Bastille Day: French investments to celebrate

Cyclists taking part in the Tour de France at the moment will be pleased that temperatures across the country have cooled significantly. Having recorded its highest-ever temperature of 45.9 degrees Celsius at the end of June, when continental Europe struggled with an intense heat wave, today temperatures are more manageable in the mid-late 20s.

Bike riders won’t be the only people in France thankful the sun has lost some of its heat this weekend: so will onlookers and the nation’s forces when French President Emmanuel Macron – like Trump last week – presides over a military ceremony to celebrate Bastille Day.

Celebrated on 14 July each year, La Fête nationale marks the anniversary of the storming of the infamous Bastille prison that day in 1789, a turning point for the success of the French Revolution.

Along with the weather and the world’s most famous bike race, France has also been making the headlines this month thanks to one of its most senior and trailblazing ministers, Christine Lagarde. Having been the first woman to become Finance Minister of a G8 economy and the first woman to head the International Monetary Fund, she has recently been nominated to take over the presidency of the European Central Bank.

But when it comes to investments in France, is there any reason to celebrate? And to which companies would a fund manager award the yellow jersey?

Five of our Elite Rated managers either have France as their largest country allocation, or more than a quarter of their portfolio invested in French-listed companies:

BlackRock European Dynamic is the Elite Rated fund with the highest conviction in the country, with a 31%* allocation. Its top ten includes holdings in LVMH, the multinational luxury goods conglomerate known for champagne brands Moët, Veuve Clicquot and Dom Pérignon, fashion houses Christian Dior and Luis Vuitton and Givenchy and Kenzo perfumes, to name but a few. It also holds Safran, the multinational aircraft engine, rocket engine, aerospace-component and defence company.

BlackRock Continental European Income isn’t far behind its growth counterpart, with 30%* invested in French companies. These include Sanofi, the multinational pharmaceutical company known for its prescription drugs and over-the-counter medicines; Engie, the multinational electric utility company; Vinci, the construction company with operations in more than 100 countries; and Bouygues, a diversified services group involved in three sectors of activity – construction, telecoms and media.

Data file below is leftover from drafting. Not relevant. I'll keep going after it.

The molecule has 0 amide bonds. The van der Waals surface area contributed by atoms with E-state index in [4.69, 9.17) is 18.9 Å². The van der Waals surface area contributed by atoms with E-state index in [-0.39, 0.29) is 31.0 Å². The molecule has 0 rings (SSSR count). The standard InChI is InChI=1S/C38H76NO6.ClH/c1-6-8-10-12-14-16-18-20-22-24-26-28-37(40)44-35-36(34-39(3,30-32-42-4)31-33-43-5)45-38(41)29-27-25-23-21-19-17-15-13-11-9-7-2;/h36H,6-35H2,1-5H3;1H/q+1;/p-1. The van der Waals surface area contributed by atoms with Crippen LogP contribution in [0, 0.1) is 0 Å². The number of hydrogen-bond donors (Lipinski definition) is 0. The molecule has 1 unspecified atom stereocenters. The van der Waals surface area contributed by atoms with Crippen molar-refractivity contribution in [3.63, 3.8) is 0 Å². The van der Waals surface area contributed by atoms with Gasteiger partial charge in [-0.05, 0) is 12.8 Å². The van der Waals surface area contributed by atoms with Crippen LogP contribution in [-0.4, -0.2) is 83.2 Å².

Threadneedle European Select has a 26.4%* allocation to the country’s companies. Its top holding is Pernod Ricard, the alcoholic beverage company that is likely to see a boost from this weekend’s celebrations. Also to be found in the top ten are Dassault Systèmes, a software company that develops 3D design, 3D digital mock-up, and product lifecycle management software; and L’Oréal, the world’s largest cosmetics company.

Schroder European Alpha Income has 25.9%* invested in French companies. They include AXA, the global insurance, investment management, and financial services firm; Total, the producer and supplier of oil, natural gas and low-carbon electricity; and Altran Technologies, a global innovation and engineering consulting firm that operates worldwide. It provides services in many sectors, such as aerospace, defence, telecommunications, automotive, nuclear, financial services and healthcare.

RWC Continental European Equity has a smaller weighting than the other funds. However, France is its biggest country allocation at just under 20%*. The fund’s top ten includes EssilorLuxottica, the international designer, manufacture and marketer of lenses to correct or protect eyesight; as well as Publicis Groupe, the multinational advertising and public relations company, which also happens to be the oldest and one of the largest marketing and communications companies in the world.

*Source: fund fact sheets, 31 May 2019

The views of the author and any people interviewed are their own and do not constitute financial advice. However the knowledge that professional analysts have analysed a fund or trust in depth before assigning them a rating can be a valuable additional filter for anyone looking to make their own decisions. Before you make any investment decision make sure you’re comfortable and fully understand the risks. If you invest in fund or trust make sure you know what specific risks they’re exposed to. Past performance is not a reliable guide to future returns. Remember all investments can fall in value as well as rise, so you could make a loss.